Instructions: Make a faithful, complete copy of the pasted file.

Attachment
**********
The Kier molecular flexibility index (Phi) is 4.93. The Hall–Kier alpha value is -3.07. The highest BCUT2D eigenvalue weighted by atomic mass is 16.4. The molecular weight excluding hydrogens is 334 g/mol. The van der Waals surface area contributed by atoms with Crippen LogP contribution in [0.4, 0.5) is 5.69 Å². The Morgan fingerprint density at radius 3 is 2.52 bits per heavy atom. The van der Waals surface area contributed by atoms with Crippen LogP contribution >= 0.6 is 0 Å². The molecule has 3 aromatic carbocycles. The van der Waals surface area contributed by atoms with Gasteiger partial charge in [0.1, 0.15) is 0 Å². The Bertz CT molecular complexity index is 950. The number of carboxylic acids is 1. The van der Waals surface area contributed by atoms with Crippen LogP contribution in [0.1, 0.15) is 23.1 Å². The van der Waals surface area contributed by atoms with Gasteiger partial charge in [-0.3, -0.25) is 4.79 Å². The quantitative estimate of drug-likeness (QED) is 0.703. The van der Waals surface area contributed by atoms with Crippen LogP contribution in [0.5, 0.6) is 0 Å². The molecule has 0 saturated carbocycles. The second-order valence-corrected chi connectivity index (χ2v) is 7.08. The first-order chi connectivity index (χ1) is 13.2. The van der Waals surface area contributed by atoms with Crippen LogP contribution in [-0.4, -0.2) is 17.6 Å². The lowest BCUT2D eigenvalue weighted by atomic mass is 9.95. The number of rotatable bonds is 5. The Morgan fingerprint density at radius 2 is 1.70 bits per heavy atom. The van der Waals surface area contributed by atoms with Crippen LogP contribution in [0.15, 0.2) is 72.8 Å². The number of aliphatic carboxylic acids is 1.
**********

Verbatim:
The Kier molecular flexibility index (Phi) is 4.93. The Hall–Kier alpha value is -3.07. The highest BCUT2D eigenvalue weighted by atomic mass is 16.4. The molecular weight excluding hydrogens is 334 g/mol. The van der Waals surface area contributed by atoms with Crippen LogP contribution in [0.4, 0.5) is 5.69 Å². The Morgan fingerprint density at radius 3 is 2.52 bits per heavy atom. The van der Waals surface area contributed by atoms with Crippen LogP contribution >= 0.6 is 0 Å². The molecule has 3 aromatic carbocycles. The van der Waals surface area contributed by atoms with Gasteiger partial charge in [0.1, 0.15) is 0 Å². The Bertz CT molecular complexity index is 950. The number of carboxylic acids is 1. The van der Waals surface area contributed by atoms with Crippen LogP contribution in [0.1, 0.15) is 23.1 Å². The van der Waals surface area contributed by atoms with Gasteiger partial charge in [-0.3, -0.25) is 4.79 Å². The quantitative estimate of drug-likeness (QED) is 0.703. The van der Waals surface area contributed by atoms with Crippen LogP contribution in [0.5, 0.6) is 0 Å². The molecule has 0 saturated carbocycles. The second-order valence-corrected chi connectivity index (χ2v) is 7.08. The first-order chi connectivity index (χ1) is 13.2. The van der Waals surface area contributed by atoms with Crippen LogP contribution in [-0.4, -0.2) is 17.6 Å². The lowest BCUT2D eigenvalue weighted by atomic mass is 9.95. The number of rotatable bonds is 5. The Morgan fingerprint density at radius 2 is 1.70 bits per heavy atom. The van der Waals surface area contributed by atoms with Crippen LogP contribution in [0.15, 0.2) is 72.8 Å². The number of aliphatic carboxylic acids is 1.